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59
Topological Gauge Theories and Group Cohomology
, 1989
"... We show that three dimensional ChernSimons gauge theories with a compact gauge group G (not necessarily connected or simply connected) can be classified by the integer cohomology group H 4 (BG, Z). In a similar way, possible WessZumino interactions of such a group G are classified by H 3 (G, Z). ..."
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Cited by 115 (2 self)
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We show that three dimensional ChernSimons gauge theories with a compact gauge group G (not necessarily connected or simply connected) can be classified by the integer cohomology group H 4 (BG, Z). In a similar way, possible WessZumino interactions of such a group G are classified by H 3 (G, Z). The relation between three dimensional ChernSimons gauge theory and two dimensional sigma models involves a certain natural map from H 4 (BG, Z) to H 3 (G, Z). We generalize this correspondence to topological ‘spin ’ theories, which are defined on three manifolds with spin structure, and are related to what might be called Z2 graded chiral algebras (or chiral superalgebras) in two dimensions. Finally we discuss in some detail the formulation of these topological gauge theories for the special case of a finite group, establishing links with two dimensional (holomorphic) orbifold models.
The basic gerbe over a compact simple Lie group
"... Abstract. Let G be a compact, simply connected simple Lie group. We give a construction of an equivariant gerbe with connection on G, with equivariant 3curvature representing a generator of H 3 G(G, Z). Technical tools developed in this context include a gluing construction for gerbes and a theory ..."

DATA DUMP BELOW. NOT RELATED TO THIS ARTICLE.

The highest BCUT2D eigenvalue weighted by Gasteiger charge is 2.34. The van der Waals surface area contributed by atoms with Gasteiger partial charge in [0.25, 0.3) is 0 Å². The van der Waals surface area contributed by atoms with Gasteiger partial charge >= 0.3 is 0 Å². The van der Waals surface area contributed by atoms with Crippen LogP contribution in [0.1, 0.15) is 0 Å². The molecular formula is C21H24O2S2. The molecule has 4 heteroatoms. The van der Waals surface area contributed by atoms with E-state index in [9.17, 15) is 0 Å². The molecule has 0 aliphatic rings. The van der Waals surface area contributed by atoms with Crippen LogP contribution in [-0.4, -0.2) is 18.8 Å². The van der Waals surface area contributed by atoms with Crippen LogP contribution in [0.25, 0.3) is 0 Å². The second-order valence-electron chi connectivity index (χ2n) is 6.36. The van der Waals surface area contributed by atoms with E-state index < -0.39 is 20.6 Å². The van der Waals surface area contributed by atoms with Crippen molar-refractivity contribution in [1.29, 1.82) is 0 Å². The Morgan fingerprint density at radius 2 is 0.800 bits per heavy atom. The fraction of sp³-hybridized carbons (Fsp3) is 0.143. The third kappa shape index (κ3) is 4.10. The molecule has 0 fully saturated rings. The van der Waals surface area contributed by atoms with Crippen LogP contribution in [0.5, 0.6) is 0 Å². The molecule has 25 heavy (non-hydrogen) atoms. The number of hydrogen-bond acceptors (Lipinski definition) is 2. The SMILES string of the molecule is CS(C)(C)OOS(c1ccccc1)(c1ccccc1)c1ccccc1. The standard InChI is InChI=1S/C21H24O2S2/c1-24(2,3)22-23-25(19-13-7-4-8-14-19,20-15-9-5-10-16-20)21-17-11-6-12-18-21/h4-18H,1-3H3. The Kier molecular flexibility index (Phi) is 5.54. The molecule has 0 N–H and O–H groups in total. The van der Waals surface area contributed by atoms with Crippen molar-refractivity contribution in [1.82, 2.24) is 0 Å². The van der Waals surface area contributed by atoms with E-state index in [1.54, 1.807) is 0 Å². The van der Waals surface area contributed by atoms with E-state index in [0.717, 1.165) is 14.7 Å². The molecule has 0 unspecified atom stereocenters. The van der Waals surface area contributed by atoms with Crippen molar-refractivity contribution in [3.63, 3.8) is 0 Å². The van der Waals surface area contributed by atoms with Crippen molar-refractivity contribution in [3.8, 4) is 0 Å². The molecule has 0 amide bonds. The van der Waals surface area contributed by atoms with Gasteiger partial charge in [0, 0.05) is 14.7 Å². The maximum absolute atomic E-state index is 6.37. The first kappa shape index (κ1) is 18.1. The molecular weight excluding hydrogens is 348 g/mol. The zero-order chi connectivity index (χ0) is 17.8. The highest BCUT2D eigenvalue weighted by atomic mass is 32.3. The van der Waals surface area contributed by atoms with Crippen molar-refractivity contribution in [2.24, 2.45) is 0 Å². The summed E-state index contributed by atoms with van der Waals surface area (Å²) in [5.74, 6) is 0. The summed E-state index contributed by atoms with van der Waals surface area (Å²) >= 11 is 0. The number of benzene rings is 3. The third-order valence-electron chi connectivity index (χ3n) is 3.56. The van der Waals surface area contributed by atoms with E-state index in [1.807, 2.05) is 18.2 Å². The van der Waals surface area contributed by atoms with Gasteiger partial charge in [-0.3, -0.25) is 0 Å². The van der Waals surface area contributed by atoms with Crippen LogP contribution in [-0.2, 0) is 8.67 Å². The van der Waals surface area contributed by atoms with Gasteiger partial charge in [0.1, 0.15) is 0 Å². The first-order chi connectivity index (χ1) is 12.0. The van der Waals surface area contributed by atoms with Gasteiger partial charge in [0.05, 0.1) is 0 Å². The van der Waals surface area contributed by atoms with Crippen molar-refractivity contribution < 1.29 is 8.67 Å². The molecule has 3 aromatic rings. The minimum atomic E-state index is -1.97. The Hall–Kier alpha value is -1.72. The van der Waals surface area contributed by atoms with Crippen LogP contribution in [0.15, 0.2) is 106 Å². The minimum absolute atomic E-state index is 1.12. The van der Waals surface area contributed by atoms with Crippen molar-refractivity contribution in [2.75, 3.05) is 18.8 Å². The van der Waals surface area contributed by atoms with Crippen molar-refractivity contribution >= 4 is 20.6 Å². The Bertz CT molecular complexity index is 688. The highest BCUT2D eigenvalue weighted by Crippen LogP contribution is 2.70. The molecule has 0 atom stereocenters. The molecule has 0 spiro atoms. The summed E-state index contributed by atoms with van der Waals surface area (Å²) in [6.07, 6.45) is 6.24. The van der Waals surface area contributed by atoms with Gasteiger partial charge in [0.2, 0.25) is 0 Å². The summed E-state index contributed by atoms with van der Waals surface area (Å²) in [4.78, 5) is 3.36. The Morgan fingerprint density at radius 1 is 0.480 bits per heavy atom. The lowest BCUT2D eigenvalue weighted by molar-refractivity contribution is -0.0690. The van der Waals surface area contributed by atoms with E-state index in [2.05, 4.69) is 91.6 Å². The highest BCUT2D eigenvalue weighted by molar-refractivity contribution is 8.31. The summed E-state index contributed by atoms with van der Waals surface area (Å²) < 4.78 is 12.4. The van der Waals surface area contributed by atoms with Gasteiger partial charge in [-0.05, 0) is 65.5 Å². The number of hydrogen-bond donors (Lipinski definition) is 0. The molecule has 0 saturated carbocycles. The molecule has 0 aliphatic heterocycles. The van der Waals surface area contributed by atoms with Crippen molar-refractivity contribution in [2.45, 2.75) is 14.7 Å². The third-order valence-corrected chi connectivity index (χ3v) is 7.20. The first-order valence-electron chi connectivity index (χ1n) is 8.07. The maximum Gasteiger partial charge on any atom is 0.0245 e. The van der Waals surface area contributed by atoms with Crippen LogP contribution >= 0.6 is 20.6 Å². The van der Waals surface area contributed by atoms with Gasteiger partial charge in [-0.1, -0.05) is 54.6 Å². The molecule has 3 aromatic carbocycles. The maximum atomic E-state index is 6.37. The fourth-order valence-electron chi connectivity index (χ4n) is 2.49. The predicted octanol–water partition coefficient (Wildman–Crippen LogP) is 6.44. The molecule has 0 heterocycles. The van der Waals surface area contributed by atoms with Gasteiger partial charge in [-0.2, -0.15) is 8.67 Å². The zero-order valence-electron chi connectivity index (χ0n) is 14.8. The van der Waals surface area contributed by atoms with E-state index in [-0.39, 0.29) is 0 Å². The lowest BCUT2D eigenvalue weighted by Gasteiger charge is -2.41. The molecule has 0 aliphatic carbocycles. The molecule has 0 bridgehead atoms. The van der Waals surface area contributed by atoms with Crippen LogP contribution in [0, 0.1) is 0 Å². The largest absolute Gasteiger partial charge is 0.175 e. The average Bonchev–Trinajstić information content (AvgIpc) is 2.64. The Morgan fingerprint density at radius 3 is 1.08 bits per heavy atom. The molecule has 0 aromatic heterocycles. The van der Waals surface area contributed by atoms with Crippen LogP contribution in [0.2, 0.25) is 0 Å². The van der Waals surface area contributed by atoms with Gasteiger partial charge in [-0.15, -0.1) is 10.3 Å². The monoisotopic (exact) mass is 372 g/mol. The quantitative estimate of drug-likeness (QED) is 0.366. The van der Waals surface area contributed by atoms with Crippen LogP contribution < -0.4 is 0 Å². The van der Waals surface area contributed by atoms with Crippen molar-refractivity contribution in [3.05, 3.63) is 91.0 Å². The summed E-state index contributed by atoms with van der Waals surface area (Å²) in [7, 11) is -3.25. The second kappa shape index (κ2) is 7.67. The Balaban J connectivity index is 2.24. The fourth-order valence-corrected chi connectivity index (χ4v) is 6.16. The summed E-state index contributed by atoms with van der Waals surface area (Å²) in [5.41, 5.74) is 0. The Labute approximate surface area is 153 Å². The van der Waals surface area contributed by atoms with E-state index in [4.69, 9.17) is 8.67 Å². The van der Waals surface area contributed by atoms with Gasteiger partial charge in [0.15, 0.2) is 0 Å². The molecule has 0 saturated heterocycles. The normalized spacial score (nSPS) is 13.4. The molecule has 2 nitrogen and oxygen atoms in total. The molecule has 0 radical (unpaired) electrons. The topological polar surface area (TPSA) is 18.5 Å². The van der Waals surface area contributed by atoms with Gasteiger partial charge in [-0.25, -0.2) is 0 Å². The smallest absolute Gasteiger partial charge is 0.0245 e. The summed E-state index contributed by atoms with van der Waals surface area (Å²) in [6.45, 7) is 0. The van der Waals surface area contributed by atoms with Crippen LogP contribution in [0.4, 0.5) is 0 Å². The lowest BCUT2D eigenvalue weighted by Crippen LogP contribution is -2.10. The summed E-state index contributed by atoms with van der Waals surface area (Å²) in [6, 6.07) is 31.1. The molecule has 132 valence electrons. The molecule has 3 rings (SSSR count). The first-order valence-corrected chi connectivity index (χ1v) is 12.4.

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Cited by 29 (1 self)
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Abstract. Let G be a compact, simply connected simple Lie group. We give a construction of an equivariant gerbe with connection on G, with equivariant 3curvature representing a generator of H 3 G(G, Z). Technical tools developed in this context include a gluing construction for gerbes and a theory of equivariant bundle gerbes. 1.
Geometry of Deligne Cohomology
, 1996
"... The aim of this paper is to give a geometric interpretation of holomorphic and smooth Deligne cohomology. Before stating the main results we recall the definition and basic properties of Deligne cohomology. Let X be a smooth complex projective variety and let Ωr X be the sheaf of germs of holomorphi ..."
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Cited by 27 (0 self)
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The aim of this paper is to give a geometric interpretation of holomorphic and smooth Deligne cohomology. Before stating the main results we recall the definition and basic properties of Deligne cohomology. Let X be a smooth complex projective variety and let Ωr X be the sheaf of germs of holomorphic rforms on X. The qth Deligne complex of X is the complex of sheaves Z(q)D:
Stabilization for the Automorphisms of free groups with boundaries, II
"... In this followup to our earlier paper [6], we improve substantially the dimension range of the homology stability results for mapping class groups of general 3manifolds, and at the same time bypass a gap in that paper. The new results, stated as Theorems 2.1–2.5, have a stable dimension range of s ..."
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Cited by 13 (7 self)
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In this followup to our earlier paper [6], we improve substantially the dimension range of the homology stability results for mapping class groups of general 3manifolds, and at the same time bypass a gap in that paper. The new results, stated as Theorems 2.1–2.5, have a stable dimension range of slope 2 rather than slope 3. They arise from a new technique vaguely reminiscent of an hprinciple. For the special case of automorphism groups of free groups, when the manifold is a punctured connected sum of S1 × S2 ’s, the new technique gives a significant simplification in the previous proofs of homology stability [3, 4]. This technique can also be used to simplify proofs of other homology stability theorems, such as Harer’s theorem for mapping class groups of surfaces. The gap in [6] occurs in section 4 in the proof of assertions (A) and (B), at the point where there are diagram chasing arguments in two commutative diagrams. In each diagram the groups Gn in the two rows are isomorphic but not identical. If we denote by Gn and G ′ n these two isomorphic groups, the first diagram chase needs the composition Hi(Gn) → Hi(Gn+1) → Hi(Gn+1, G ′ n) to be trivial, which is